N-word used in Animal Crossing PR gaffe

Every now and then, game companies' PR and marketing backfires. Sony's 2007 God of War II promotional party featuring a decapitated goat made Fortune's list of the 101 Dumbest Business Moments of the year. Then there was the Wii port of Okami, for which Capcom swiped cover art from gaming site...

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Every now and then, game companies' PR and marketing backfires. Sony's 2007 God of War II promotional party featuring a decapitated goat made Fortune's list of the 101 Dumbest Business Moments of the year. Then there was the Wii port of Okami, for which Capcom swiped cover art from gaming site IGN--and forgot to remove the watermark.

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This week sees another such misstep, this committed by Nintendo in an effort to promote the interoperability of the recently released Animal Crossing: City Folk with 2005's Animal Crossing: Wild World for the DS. To allow members of the media the chance to check out the function, Nintendo sent out copies of Wild World with a saved city already on it.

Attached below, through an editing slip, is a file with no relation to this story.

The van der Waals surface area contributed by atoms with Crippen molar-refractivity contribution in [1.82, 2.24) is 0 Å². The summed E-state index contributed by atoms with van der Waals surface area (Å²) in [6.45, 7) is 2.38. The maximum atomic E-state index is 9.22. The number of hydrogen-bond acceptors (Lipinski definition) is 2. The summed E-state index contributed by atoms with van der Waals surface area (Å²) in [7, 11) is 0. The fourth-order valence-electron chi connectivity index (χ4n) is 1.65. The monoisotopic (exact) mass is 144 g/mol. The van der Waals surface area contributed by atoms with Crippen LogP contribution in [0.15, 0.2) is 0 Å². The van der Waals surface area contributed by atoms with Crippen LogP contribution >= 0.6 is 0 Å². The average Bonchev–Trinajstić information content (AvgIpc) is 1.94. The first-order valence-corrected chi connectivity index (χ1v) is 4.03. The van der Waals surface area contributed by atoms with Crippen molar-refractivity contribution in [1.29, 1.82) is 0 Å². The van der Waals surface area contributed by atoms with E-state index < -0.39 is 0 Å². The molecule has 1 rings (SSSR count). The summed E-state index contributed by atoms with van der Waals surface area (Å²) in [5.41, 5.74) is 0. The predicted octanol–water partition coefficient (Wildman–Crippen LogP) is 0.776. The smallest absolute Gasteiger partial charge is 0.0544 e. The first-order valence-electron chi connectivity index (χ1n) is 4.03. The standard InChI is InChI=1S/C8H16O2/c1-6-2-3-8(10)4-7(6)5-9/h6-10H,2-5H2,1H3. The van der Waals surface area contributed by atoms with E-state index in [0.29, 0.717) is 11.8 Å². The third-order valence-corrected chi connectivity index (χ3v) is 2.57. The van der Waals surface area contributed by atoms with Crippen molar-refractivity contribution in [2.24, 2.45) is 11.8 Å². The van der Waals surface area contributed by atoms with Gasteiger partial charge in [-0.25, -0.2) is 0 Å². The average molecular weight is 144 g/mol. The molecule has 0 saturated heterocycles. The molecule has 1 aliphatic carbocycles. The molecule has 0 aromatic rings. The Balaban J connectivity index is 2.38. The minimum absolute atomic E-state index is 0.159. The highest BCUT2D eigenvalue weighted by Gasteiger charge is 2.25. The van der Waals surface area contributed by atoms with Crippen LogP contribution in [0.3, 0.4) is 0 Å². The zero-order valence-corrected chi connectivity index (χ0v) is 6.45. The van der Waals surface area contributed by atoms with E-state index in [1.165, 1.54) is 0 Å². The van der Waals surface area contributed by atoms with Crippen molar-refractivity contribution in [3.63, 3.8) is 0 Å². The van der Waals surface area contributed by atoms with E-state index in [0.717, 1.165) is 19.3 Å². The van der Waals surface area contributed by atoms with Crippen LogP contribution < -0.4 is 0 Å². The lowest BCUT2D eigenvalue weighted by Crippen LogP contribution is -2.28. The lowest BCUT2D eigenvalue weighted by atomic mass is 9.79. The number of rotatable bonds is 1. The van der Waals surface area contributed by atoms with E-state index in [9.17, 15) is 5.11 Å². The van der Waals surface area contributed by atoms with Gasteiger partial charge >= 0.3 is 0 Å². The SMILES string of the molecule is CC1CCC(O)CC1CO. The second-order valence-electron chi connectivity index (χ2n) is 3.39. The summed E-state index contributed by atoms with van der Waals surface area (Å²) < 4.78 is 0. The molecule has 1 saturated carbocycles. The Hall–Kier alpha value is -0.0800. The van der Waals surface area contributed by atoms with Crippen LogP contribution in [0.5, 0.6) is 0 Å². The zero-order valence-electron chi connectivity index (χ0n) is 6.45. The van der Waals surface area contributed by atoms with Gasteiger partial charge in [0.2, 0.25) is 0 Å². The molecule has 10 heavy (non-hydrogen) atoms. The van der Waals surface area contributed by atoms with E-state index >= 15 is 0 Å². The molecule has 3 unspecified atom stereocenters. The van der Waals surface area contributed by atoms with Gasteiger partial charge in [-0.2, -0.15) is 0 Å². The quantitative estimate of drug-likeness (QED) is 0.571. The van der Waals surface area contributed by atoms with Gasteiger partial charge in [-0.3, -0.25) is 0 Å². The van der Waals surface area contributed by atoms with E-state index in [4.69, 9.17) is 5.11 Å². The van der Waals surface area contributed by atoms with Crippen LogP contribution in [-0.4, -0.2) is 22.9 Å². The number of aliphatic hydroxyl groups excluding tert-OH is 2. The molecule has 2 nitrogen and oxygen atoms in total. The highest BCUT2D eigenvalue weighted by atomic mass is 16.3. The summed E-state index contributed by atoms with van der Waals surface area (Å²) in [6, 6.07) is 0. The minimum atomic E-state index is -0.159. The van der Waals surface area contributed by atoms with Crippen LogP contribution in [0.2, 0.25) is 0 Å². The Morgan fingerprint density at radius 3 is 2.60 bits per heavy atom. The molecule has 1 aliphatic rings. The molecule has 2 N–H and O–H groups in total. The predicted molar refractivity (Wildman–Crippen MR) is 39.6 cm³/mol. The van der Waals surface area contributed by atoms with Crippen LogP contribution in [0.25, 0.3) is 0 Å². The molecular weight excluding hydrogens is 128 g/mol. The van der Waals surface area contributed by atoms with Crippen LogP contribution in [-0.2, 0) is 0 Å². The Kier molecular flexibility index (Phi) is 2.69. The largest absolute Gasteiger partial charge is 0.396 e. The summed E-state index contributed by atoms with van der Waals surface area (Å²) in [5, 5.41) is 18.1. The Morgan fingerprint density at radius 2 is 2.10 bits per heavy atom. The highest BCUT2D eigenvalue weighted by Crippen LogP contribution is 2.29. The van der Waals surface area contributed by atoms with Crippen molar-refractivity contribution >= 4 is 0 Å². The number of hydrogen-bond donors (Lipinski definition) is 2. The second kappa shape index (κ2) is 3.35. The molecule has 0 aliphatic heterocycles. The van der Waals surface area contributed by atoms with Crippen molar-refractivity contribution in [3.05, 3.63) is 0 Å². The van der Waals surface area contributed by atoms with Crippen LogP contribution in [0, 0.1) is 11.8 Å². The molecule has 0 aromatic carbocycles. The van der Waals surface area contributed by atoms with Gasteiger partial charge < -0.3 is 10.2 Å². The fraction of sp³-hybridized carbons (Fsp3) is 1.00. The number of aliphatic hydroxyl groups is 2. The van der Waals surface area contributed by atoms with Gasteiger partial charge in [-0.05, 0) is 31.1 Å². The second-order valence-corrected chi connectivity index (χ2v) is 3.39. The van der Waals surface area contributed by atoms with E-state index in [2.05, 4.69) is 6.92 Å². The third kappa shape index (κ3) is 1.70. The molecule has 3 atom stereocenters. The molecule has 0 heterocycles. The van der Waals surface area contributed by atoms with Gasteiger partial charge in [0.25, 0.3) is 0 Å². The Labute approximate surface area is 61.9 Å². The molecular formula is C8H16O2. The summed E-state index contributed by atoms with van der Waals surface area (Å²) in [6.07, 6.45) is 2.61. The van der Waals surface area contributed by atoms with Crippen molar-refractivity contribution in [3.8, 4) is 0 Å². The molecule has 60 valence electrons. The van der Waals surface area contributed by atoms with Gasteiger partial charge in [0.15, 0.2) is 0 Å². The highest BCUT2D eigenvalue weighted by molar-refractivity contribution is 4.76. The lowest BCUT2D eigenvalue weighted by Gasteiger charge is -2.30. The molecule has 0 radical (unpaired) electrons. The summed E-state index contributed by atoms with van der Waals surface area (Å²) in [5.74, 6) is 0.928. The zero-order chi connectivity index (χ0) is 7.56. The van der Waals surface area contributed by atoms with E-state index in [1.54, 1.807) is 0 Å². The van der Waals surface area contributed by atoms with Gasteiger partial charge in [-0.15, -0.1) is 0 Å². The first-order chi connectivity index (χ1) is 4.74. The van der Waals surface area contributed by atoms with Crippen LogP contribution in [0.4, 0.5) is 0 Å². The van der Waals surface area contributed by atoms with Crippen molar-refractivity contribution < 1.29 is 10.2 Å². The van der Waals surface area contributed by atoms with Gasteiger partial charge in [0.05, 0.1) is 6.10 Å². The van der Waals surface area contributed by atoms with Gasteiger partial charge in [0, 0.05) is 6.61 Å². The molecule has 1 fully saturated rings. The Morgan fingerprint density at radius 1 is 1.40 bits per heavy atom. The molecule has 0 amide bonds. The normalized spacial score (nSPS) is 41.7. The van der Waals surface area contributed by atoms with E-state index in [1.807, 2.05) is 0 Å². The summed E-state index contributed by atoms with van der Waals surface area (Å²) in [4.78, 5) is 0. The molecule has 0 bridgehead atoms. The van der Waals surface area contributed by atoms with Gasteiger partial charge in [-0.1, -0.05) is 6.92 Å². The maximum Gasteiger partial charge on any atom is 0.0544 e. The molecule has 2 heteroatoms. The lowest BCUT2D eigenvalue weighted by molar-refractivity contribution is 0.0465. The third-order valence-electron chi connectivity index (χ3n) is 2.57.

But as spotted by MTV Multiplayer and confirmed by GameSpot, not everyone in the city was very neighborly. Specifically, the character of Baarbara the sheep greets players by using a racial epithet (pictured) in a modified form commonly used as a greeting in hip-hop culture. The line also includes a line of dialogue from the film Full Metal Jacket that Asian-Americans might find offensive. Wild World lets players customize greetings, and it appears that the objectionable wording was inserted using that function.

Although embarrassing, the Animal Crossing N-word flap doesn't rank alongside the game industry's biggest PR fiascos. Those include Microsoft's steady drumbeat of denials of widespread Xbox 360 failures in the months leading up to its $1 billion admission that the "Red Red Ring of Death" was all too common. The Big Kahuna of publicity trainwrecks came in 2005, when Take-Two Interactive insisted that the "Hot Coffee" sex minigames in Grand Theft Auto: San Andreas were the work of PC hackers...just days before the minigames were found hidden in the unalterable PlayStation 2 version of the game.

[UPDATE] True to its word, a contrite Nintendo issued a statement to GameSpot apologizing for any offense and promising to recall the offending copies of the game from media outlets.

"Previously played copies of the 2005 DS game Animal Crossing: Wild World were sent to 14 members of the media to demonstrate the ability of players to transfer items to the new Animal Crossing: City Folk for Wii," said the publisher. "We regret that an offensive phrase was included without our knowledge via a wireless function that allows user-generated catchphrases to spread virally from one game to the next. This version is limited to 14 copies created for media review purposes only and is not available at retailers. We sincerely apologize for the incident and are working with media who received the game cards to return them to Nintendo immediately."

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